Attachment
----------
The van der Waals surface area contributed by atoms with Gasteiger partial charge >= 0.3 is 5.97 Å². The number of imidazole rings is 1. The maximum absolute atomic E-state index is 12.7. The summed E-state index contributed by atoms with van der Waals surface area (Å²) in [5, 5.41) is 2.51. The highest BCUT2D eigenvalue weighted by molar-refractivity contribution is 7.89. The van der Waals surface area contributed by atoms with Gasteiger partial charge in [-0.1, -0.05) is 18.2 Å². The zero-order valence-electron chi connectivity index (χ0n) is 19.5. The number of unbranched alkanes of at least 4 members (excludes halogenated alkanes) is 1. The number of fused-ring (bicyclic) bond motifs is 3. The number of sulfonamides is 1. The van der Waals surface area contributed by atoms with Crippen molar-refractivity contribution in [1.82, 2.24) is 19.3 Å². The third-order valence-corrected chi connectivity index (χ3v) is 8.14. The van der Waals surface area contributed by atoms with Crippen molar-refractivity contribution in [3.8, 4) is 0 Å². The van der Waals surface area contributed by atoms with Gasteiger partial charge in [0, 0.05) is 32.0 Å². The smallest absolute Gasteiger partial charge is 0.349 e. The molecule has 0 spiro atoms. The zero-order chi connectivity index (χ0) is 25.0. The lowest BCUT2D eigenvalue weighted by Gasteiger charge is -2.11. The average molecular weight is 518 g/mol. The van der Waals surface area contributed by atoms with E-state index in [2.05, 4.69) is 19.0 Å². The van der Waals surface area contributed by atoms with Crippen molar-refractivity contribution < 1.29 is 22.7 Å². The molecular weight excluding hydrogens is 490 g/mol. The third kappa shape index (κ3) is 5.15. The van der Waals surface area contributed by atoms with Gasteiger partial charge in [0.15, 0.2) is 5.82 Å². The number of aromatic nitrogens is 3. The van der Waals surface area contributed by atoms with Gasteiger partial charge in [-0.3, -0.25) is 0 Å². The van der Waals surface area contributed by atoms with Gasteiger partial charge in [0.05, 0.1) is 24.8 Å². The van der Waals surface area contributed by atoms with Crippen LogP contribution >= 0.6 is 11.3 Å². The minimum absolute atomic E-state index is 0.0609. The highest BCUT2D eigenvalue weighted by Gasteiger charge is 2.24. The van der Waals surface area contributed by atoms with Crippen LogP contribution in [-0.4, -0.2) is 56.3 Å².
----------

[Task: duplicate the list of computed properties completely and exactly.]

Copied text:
The van der Waals surface area contributed by atoms with Gasteiger partial charge >= 0.3 is 5.97 Å². The number of imidazole rings is 1. The maximum absolute atomic E-state index is 12.7. The summed E-state index contributed by atoms with van der Waals surface area (Å²) in [5, 5.41) is 2.51. The highest BCUT2D eigenvalue weighted by molar-refractivity contribution is 7.89. The van der Waals surface area contributed by atoms with Gasteiger partial charge in [-0.1, -0.05) is 18.2 Å². The zero-order valence-electron chi connectivity index (χ0n) is 19.5. The number of unbranched alkanes of at least 4 members (excludes halogenated alkanes) is 1. The number of fused-ring (bicyclic) bond motifs is 3. The number of sulfonamides is 1. The van der Waals surface area contributed by atoms with Crippen molar-refractivity contribution in [1.82, 2.24) is 19.3 Å². The third-order valence-corrected chi connectivity index (χ3v) is 8.14. The van der Waals surface area contributed by atoms with Crippen molar-refractivity contribution in [3.8, 4) is 0 Å². The van der Waals surface area contributed by atoms with Gasteiger partial charge in [0, 0.05) is 32.0 Å². The smallest absolute Gasteiger partial charge is 0.349 e. The molecule has 0 spiro atoms. The zero-order chi connectivity index (χ0) is 25.0. The lowest BCUT2D eigenvalue weighted by Gasteiger charge is -2.11. The average molecular weight is 518 g/mol. The van der Waals surface area contributed by atoms with E-state index in [2.05, 4.69) is 19.0 Å². The van der Waals surface area contributed by atoms with Crippen molar-refractivity contribution < 1.29 is 22.7 Å². The molecular weight excluding hydrogens is 490 g/mol. The third kappa shape index (κ3) is 5.15. The van der Waals surface area contributed by atoms with Gasteiger partial charge in [0.15, 0.2) is 5.82 Å². The number of aromatic nitrogens is 3. The van der Waals surface area contributed by atoms with Gasteiger partial charge in [-0.3, -0.25) is 0 Å². The van der Waals surface area contributed by atoms with Gasteiger partial charge in [0.05, 0.1) is 24.8 Å². The van der Waals surface area contributed by atoms with Crippen LogP contribution >= 0.6 is 11.3 Å². The minimum absolute atomic E-state index is 0.0609. The highest BCUT2D eigenvalue weighted by Gasteiger charge is 2.24. The van der Waals surface area contributed by atoms with Crippen LogP contribution in [-0.4, -0.2) is 56.3 Å².